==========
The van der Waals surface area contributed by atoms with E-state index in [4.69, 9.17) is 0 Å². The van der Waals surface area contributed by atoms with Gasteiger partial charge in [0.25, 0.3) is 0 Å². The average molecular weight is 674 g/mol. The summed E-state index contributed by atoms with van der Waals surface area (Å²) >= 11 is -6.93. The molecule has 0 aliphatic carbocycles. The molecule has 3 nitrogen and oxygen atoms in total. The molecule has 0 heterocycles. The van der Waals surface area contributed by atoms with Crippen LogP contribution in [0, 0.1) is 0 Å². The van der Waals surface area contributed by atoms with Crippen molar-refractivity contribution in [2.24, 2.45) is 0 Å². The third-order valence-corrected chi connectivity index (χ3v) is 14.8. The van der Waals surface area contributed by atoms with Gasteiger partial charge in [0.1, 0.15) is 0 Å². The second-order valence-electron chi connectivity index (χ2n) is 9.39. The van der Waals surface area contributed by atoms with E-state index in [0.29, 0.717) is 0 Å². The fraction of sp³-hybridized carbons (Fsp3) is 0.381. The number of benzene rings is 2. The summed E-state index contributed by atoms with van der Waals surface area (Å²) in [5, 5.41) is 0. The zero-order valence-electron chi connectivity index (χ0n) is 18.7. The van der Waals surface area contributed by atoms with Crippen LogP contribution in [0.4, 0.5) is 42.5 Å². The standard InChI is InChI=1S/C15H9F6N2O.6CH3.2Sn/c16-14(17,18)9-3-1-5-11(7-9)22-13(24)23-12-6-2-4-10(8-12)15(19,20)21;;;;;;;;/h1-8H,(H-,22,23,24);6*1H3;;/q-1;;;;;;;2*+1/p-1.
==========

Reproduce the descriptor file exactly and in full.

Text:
The van der Waals surface area contributed by atoms with E-state index in [4.69, 9.17) is 0 Å². The van der Waals surface area contributed by atoms with Gasteiger partial charge in [0.25, 0.3) is 0 Å². The average molecular weight is 674 g/mol. The summed E-state index contributed by atoms with van der Waals surface area (Å²) >= 11 is -6.93. The molecule has 0 aliphatic carbocycles. The molecule has 3 nitrogen and oxygen atoms in total. The molecule has 0 heterocycles. The van der Waals surface area contributed by atoms with Crippen LogP contribution in [0, 0.1) is 0 Å². The van der Waals surface area contributed by atoms with Crippen molar-refractivity contribution in [2.24, 2.45) is 0 Å². The third-order valence-corrected chi connectivity index (χ3v) is 14.8. The van der Waals surface area contributed by atoms with Gasteiger partial charge in [0.1, 0.15) is 0 Å². The second-order valence-electron chi connectivity index (χ2n) is 9.39. The van der Waals surface area contributed by atoms with E-state index in [0.29, 0.717) is 0 Å². The fraction of sp³-hybridized carbons (Fsp3) is 0.381. The number of benzene rings is 2. The summed E-state index contributed by atoms with van der Waals surface area (Å²) in [5, 5.41) is 0. The zero-order valence-electron chi connectivity index (χ0n) is 18.7. The van der Waals surface area contributed by atoms with Crippen LogP contribution in [0.4, 0.5) is 42.5 Å². The standard InChI is InChI=1S/C15H9F6N2O.6CH3.2Sn/c16-14(17,18)9-3-1-5-11(7-9)22-13(24)23-12-6-2-4-10(8-12)15(19,20)21;;;;;;;;/h1-8H,(H-,22,23,24);6*1H3;;/q-1;;;;;;;2*+1/p-1.